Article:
Interestingly, Perrine began work at Bankers in September, 1987, following the decision by Kindermann to deny the Fernandez claim. 17 Perrine verified that her affidavit reference to an existing condition at the time of Daniel Fernandez's application and the cause of his death was AIDS. 18 She claimed that the presence of AIDS was evident in Daniel Fernandez' medical records obtained by Bankers. 19 She conceded, however, that she had no specific recollection of seeing a notation regarding AIDS in those medical records or of tests for AIDS being administered prior to Fernandez's insurance application. 20 While the medical records do not state that AIDS was discussed with Fernandez, Perrine contends that the record of treatment shows that he had AIDS. 21 Furthermore, Perrine's review of Daniel Fernandez's medical records did not reveal a diagnosis of AIDS or that his having AIDS was known to him prior to his insurance application. 22 Perrine acknowledged that her position did not include the determination of whether an omission from medical records was material. 23 At oral argument, appellee Bankers conceded that there was no record evidence to show that Daniel Fernandez had or knew that he had AIDS when he applied for the subject life insurance policy.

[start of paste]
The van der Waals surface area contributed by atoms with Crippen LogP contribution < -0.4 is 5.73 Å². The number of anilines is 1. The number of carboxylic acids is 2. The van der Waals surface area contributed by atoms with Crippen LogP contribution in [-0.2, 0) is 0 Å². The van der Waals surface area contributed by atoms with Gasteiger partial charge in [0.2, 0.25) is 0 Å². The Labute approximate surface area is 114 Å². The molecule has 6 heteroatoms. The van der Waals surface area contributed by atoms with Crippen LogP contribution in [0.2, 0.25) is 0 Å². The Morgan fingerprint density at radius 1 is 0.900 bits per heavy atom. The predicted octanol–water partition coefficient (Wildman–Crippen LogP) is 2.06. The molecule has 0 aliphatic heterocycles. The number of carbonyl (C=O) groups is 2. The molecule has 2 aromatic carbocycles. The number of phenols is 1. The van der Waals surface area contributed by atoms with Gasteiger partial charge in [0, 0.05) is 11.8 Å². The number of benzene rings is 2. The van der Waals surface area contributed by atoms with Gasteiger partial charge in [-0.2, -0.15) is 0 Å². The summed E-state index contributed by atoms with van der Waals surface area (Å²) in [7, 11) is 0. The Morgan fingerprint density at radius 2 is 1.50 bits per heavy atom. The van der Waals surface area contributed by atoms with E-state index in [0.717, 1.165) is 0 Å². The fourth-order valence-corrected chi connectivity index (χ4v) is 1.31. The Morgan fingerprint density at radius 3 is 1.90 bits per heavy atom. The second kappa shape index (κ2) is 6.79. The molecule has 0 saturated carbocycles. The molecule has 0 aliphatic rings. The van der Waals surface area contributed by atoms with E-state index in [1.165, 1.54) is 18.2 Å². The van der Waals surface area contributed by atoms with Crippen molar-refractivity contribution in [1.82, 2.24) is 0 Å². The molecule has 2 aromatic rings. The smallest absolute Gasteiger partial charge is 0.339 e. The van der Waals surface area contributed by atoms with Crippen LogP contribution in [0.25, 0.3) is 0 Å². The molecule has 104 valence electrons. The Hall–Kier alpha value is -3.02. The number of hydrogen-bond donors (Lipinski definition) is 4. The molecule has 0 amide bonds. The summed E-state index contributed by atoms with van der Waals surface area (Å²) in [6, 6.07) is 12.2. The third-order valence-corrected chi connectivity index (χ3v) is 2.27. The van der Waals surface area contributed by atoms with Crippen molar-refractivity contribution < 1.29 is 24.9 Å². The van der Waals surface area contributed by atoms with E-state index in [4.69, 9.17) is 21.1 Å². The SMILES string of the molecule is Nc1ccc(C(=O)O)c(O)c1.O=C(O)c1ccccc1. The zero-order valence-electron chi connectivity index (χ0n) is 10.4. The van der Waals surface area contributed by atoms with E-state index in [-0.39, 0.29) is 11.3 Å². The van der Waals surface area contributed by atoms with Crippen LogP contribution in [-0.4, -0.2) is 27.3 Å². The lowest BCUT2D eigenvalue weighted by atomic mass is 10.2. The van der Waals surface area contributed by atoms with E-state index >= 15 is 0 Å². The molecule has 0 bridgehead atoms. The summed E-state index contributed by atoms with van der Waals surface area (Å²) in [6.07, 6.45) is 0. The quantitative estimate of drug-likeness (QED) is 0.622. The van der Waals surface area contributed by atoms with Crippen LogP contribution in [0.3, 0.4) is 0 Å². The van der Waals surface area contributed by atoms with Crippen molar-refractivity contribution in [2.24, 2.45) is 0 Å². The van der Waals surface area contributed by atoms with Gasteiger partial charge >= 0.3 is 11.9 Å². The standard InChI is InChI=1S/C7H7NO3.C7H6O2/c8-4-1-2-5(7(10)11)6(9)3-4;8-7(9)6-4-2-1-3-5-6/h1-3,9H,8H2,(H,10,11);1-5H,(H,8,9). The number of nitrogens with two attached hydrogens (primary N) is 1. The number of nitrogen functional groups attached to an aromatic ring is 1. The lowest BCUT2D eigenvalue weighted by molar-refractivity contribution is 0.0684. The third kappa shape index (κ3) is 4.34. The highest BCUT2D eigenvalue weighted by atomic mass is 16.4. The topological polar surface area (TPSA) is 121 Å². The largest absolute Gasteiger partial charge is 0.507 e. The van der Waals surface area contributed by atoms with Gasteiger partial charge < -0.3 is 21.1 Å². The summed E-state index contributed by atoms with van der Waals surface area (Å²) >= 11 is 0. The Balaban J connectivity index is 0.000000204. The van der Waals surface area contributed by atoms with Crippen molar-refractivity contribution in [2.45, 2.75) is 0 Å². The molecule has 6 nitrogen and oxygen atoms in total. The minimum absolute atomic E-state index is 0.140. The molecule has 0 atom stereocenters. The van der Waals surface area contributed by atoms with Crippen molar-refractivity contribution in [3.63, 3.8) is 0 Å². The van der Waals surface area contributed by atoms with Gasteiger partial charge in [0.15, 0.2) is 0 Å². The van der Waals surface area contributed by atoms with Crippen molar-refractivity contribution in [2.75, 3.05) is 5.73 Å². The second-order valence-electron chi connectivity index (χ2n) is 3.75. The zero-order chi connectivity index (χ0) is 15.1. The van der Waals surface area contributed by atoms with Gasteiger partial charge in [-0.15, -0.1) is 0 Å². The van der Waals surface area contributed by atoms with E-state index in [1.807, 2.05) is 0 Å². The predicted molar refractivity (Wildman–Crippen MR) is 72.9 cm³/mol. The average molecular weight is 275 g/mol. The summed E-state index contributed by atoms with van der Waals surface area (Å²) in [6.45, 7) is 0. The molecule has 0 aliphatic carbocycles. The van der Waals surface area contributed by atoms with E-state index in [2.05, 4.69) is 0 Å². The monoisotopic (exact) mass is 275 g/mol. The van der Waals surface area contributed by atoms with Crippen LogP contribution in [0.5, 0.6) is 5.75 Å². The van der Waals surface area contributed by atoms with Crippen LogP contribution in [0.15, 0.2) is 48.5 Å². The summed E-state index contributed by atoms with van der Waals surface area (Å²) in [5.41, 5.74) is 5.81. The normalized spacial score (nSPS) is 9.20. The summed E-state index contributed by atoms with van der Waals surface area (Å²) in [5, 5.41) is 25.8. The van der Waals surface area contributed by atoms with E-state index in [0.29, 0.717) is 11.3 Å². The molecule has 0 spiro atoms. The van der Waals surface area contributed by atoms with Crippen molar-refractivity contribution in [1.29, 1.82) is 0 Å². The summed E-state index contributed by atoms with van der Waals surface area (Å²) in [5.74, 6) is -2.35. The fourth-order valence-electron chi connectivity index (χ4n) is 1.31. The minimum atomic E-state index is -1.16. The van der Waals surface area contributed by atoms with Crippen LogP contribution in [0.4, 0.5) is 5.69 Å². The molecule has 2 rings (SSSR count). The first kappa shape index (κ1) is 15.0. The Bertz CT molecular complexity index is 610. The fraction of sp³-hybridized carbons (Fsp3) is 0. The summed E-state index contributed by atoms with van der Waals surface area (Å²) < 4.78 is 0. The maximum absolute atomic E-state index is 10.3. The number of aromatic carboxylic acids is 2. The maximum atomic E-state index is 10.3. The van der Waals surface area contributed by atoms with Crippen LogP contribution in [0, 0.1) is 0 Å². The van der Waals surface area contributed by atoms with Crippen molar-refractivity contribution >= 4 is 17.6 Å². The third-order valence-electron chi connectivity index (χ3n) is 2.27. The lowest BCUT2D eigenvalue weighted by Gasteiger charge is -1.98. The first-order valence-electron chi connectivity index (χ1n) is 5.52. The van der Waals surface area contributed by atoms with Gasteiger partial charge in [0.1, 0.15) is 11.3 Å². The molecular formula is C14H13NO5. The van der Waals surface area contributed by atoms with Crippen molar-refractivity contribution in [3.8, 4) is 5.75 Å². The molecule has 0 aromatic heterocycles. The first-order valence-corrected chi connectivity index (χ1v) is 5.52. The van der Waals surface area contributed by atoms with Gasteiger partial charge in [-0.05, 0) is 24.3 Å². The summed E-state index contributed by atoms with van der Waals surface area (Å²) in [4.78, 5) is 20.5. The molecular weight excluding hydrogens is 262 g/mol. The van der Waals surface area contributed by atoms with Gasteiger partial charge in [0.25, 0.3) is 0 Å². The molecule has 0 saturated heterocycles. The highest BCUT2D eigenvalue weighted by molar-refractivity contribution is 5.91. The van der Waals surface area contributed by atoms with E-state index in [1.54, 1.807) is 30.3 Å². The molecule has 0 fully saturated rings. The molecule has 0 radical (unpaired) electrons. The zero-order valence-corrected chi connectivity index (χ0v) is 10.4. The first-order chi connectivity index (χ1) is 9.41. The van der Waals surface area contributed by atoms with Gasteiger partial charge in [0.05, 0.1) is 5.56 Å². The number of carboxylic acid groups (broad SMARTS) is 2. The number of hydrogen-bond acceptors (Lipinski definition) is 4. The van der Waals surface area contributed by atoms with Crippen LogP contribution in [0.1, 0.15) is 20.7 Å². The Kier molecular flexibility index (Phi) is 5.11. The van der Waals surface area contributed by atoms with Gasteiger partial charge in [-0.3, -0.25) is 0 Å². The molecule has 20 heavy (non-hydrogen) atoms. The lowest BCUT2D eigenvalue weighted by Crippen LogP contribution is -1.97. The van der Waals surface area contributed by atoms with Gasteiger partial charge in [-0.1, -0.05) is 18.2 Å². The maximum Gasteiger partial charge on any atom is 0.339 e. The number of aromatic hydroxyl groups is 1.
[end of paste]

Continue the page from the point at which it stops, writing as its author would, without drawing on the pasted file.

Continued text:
Bankers filed a renewed motion for summary judgment, which contains basically the same supporting documents as its first summary judgment motion with the notable exceptions that Perrine's affidavit was omitted, a different Kindermann affidavit was filed, and the Kindermann and Perrine depositions were included. In his second affidavit, Kindermann notes that the medical records of Daniel Fernandez showed that he had been treated for herpes and gonorrhea, had numerous blood tests and was last seen by a doctor for herpes in August, 1985. 24 While Kindermann again states that Fernandez's medical history omissions "materially affected the acceptance of the risk" by Bankers, he supplements that disclosure of the diagnosis of herpes zoster on August 12, 1985, would have caused Bankers to request "an attending physician[']s statement and a blood profile test including tests for the HTLV-III Antibody." 25 Consequently, Kindermann avers that the policy either would not have been issued or would have been issued under different terms and conditions. The underwriting manual page and exhibit to the Kindermann affidavit lists herpes zoster with ailments such as athlete's foot, influenza and warts as "infections in which recovery is usually without significant residual disability." 26

While Bankers' summary judgment motion was pending before the district court, plaintiff-appellant moved to compel the production of requested documents. The documents requested were all approved and disapproved Bankers' life insurance applications from August, 1984, through December, 1985. Bankers responded that the...